The model presented here emphasises the methodological complexities of conducting a study capable of exploring this hypothesis. We hope that this developmental perspective on those challenges will support future work in this important area.

Abbreviations

ACEs, adverse childhood experiences; DSM-5, diagnostic and statistical manual of mental disorders

Declarations

Acknowledgements

The authors are grateful to Martin Taulbut of NHS Health Scotland for completing some additional analyses of the analyses of data in the 1958 National Child Development Study cited in section 2.4.2.

Funding

This paper was unfunded.

Availability of data and materials

Not applicable.

Authors’ contributions

This paper was a joint collaboration. MS proposed the initial concept, reviewed the literature and contributed to the analysis and interpretation of data through several iterations of the paper. GMcC interpreted relevant literature, contributed to the analysis of data, and revised the manuscript as it developed. DW reviewed relevant literature, contributed to the analysis of available evidence, and revised the manuscript as it developed. AW reviewed relevant literature, contributed to the analysis of available evidence, and revised the manuscript as it developed. All authors read and approved the final manuscript.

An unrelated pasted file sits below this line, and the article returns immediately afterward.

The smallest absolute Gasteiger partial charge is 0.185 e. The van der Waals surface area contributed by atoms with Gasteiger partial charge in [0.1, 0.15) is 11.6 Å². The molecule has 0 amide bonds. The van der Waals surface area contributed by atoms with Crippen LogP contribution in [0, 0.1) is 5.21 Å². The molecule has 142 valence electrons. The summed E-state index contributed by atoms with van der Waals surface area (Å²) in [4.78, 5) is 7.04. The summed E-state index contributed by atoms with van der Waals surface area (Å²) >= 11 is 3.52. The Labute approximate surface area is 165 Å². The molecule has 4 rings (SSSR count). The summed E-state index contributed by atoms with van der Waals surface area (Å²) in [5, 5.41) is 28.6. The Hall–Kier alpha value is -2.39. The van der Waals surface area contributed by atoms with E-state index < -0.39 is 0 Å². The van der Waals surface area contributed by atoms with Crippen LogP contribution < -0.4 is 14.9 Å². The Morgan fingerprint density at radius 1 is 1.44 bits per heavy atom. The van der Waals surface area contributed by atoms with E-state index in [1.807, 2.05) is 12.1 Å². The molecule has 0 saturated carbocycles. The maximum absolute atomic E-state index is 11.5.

Competing interests

The authors declare that they have no competing interests.

Consent for publication

Not applicable.

Ethics approval and consent to participate

Not applicable.

Open AccessThis article is distributed under the terms of the Creative Commons Attribution 4.0 International License (http://creativecommons.org/licenses/by/4.0/), which permits unrestricted use, distribution, and reproduction in any medium, provided you give appropriate credit to the original author(s) and the source, provide a link to the Creative Commons license, and indicate if changes were made. The Creative Commons Public Domain Dedication waiver (http://creativecommons.org/publicdomain/zero/1.0/) applies to the data made available in this article, unless otherwise stated.

Authors’ Affiliations

(1)
NHS Greater Glasgow and Clyde, Commonwealth House
(2)
General Practice and Primary Care, School of Medicine, University of Glasgow
(3)
Glasgow Centre for Population Health, Olympia Building
(4)
NHS Health Scotland, Meridian Court